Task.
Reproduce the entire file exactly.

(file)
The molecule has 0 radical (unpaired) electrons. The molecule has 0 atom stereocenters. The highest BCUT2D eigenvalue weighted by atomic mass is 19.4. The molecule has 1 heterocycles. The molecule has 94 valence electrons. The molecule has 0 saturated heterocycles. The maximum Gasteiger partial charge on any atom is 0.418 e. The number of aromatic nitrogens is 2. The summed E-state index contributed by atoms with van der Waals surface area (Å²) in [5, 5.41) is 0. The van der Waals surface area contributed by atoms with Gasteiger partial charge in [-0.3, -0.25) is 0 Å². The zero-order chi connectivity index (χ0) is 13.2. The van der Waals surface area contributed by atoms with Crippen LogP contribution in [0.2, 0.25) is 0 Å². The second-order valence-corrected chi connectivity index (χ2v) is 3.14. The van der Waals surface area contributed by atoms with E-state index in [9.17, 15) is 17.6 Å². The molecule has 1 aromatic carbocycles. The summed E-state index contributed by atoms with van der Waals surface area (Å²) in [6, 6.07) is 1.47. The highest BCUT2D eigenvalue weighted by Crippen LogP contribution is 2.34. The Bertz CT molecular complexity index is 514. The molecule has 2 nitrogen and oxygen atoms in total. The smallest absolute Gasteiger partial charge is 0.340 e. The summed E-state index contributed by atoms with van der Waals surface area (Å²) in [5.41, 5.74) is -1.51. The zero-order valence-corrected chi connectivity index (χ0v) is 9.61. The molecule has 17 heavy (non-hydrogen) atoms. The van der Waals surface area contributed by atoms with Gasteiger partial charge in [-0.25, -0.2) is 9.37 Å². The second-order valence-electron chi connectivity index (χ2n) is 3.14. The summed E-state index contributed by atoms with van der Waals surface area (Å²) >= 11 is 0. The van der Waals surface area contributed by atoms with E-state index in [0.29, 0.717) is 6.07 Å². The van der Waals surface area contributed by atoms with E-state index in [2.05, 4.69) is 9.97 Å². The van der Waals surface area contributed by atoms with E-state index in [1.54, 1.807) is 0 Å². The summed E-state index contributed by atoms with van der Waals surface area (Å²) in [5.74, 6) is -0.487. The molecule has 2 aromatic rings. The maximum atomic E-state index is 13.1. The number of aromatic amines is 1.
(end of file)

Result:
The molecule has 0 radical (unpaired) electrons. The molecule has 0 atom stereocenters. The highest BCUT2D eigenvalue weighted by atomic mass is 19.4. The molecule has 1 heterocycles. The molecule has 94 valence electrons. The molecule has 0 saturated heterocycles. The maximum Gasteiger partial charge on any atom is 0.418 e. The number of aromatic nitrogens is 2. The summed E-state index contributed by atoms with van der Waals surface area (Å²) in [5, 5.41) is 0. The van der Waals surface area contributed by atoms with Gasteiger partial charge in [-0.3, -0.25) is 0 Å². The zero-order chi connectivity index (χ0) is 13.2. The van der Waals surface area contributed by atoms with Crippen LogP contribution in [0.2, 0.25) is 0 Å². The second-order valence-corrected chi connectivity index (χ2v) is 3.14. The van der Waals surface area contributed by atoms with E-state index in [9.17, 15) is 17.6 Å². The molecule has 1 aromatic carbocycles. The summed E-state index contributed by atoms with van der Waals surface area (Å²) in [6, 6.07) is 1.47. The highest BCUT2D eigenvalue weighted by Crippen LogP contribution is 2.34. The Bertz CT molecular complexity index is 514. The molecule has 2 nitrogen and oxygen atoms in total. The smallest absolute Gasteiger partial charge is 0.340 e. The summed E-state index contributed by atoms with van der Waals surface area (Å²) in [5.41, 5.74) is -1.51. The zero-order valence-corrected chi connectivity index (χ0v) is 9.61. The molecule has 17 heavy (non-hydrogen) atoms. The van der Waals surface area contributed by atoms with Gasteiger partial charge in [-0.25, -0.2) is 9.37 Å². The second-order valence-electron chi connectivity index (χ2n) is 3.14. The summed E-state index contributed by atoms with van der Waals surface area (Å²) >= 11 is 0. The van der Waals surface area contributed by atoms with E-state index in [0.29, 0.717) is 6.07 Å². The van der Waals surface area contributed by atoms with E-state index in [2.05, 4.69) is 9.97 Å². The van der Waals surface area contributed by atoms with E-state index in [1.54, 1.807) is 0 Å². The summed E-state index contributed by atoms with van der Waals surface area (Å²) in [5.74, 6) is -0.487. The molecule has 2 aromatic rings. The maximum atomic E-state index is 13.1. The number of aromatic amines is 1.